Bob McGrath, an original cast member of “Sesame Street,” was known to steal the hearts of people through their television screens.
In Saskatchewan, he was a legend in another way — by being a friendly neighbour.
McGrath, was who 90, died at his home in New Jersey on Sunday.
McGrath was a permanent fixture on the Prairies with Saskatchewan’s annual Kinsmen Foundation fundraiser called TeleMiracle, which helps local charities and communities.
He hosted TeleMiracle for nearly 40 years before retiring in 2015.
Jeffery Straker, a Saskatchewan artist who co-hosted TeleMiracle with McGrath, says McGrath loved to teach people how to help their neighbours.
This report by The Canadian Press was first published Dec. 5, 2022.
‘Everything Everywhere’ tops Oscar nominations with 11
By Jake Coyle in New York
NEW YORK (AP) — The multiverse-skipping sci-fi indie hit “Everything Everywhere All at Once” led nominations to the 95th Academy Awards as Hollywood heaped honors on big-screen spectacles like “Top Gun: Maverick” and “Avatar: The Way of Water” a year after a streaming service won best picture for the first time.
Daniel Scheinert and Daniel Kwan’s “Everything Everywhere All at Once” landed a leading 11 nominations on Tuesday, including nods for Michelle Yeoh and comeback kid Ke Huy Quan, the former child star of “Indiana Jones and the Temple of Doom.” Released back in March, the A24 film has proven an unlikely Oscar heavyweight against the expectations of even its makers. Yeoh became the first Asian actor nominated for best actress.
“Even just to be nominated means validation, love, from your peers,” said an “overwhelmed” Yeoh speaking by phone from London. “What it means for the rest of the Asians around the world, not just in America but globally, is to say we have a seat at the table. We finally have a seat at the table. We are being recognized and being seen.”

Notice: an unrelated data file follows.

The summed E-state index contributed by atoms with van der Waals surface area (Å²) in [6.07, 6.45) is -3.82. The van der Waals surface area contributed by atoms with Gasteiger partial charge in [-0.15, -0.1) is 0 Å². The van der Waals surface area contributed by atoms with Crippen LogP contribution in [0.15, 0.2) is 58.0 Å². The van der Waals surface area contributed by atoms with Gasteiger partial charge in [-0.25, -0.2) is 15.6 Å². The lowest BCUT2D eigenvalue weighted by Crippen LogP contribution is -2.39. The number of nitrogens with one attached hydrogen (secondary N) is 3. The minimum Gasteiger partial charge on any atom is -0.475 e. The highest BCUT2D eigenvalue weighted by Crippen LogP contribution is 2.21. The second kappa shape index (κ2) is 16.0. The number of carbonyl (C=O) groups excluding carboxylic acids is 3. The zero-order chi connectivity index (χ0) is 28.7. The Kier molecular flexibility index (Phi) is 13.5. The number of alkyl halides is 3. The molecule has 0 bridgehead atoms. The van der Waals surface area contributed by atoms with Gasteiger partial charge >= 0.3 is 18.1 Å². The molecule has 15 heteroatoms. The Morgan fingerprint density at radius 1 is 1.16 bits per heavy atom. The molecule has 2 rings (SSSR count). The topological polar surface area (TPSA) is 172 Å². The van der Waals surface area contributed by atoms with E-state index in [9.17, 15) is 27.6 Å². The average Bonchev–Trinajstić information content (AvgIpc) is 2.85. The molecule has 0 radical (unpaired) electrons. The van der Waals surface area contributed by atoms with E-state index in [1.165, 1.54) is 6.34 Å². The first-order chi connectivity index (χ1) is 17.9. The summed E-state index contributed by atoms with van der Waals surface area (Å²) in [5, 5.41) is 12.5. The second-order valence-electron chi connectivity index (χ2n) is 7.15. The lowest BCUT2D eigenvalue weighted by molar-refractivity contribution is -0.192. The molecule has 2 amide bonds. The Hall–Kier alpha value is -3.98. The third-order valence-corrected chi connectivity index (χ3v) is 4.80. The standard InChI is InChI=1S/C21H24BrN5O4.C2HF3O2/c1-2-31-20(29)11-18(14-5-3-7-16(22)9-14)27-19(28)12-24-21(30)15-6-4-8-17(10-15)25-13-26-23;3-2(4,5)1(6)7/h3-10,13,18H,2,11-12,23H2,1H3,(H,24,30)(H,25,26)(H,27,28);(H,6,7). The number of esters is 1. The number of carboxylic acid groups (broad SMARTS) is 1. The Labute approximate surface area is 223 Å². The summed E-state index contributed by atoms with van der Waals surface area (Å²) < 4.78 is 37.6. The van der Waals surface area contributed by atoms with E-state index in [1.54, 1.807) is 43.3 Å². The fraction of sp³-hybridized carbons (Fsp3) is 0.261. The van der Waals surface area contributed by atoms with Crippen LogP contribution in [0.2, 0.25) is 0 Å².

The 10 movies up for best picture are: “Everything Everywhere All at Once,”“The Banshees of Inisherin,” “The Fabelmans,” “Tár,”“Top Gun: Maverick,” “Avatar: The Way of Water,” “Elvis,” “All Quiet on the Western Front,” “Women Talking” and “Triangle of Sadness.”
Nominations were announced Tuesday from the academy’s Samuel Goldwyn Theater in Beverly Hills, California, by Riz Ahmed and Allison Williams. If last year’s Oscars were dominated by streaming — Apple TV+’s “CODA” won best picture and Netflix landed a leading 27 nominations — movies that drew moviegoers to multiplexes after two years of pandemic make up many of this year’s top contenders.
For the first time, two sequels — “Top Gun: Maverick” and “Avatar: The Way of Water” — were nominated for best picture. The two films together account for some $3.5 billion in box office. Tom Cruise missed out on an acting nomination, but “Top Gun: Maverick” — often credited with bringing many moviegoers back to theaters — walked away with seven nominations, including best sound, best visual effects and best song for Lada Gaga’s “Hold My Hand.” Ryan Coogler’s “Black Panther: Wakanda Forever,” made in the wake of Chadwick Boseman’s death, also scored five nominations, including the first acting nod for a performance in a Marvel movie: Angela Bassett, the likely favorite to win best supporting actress.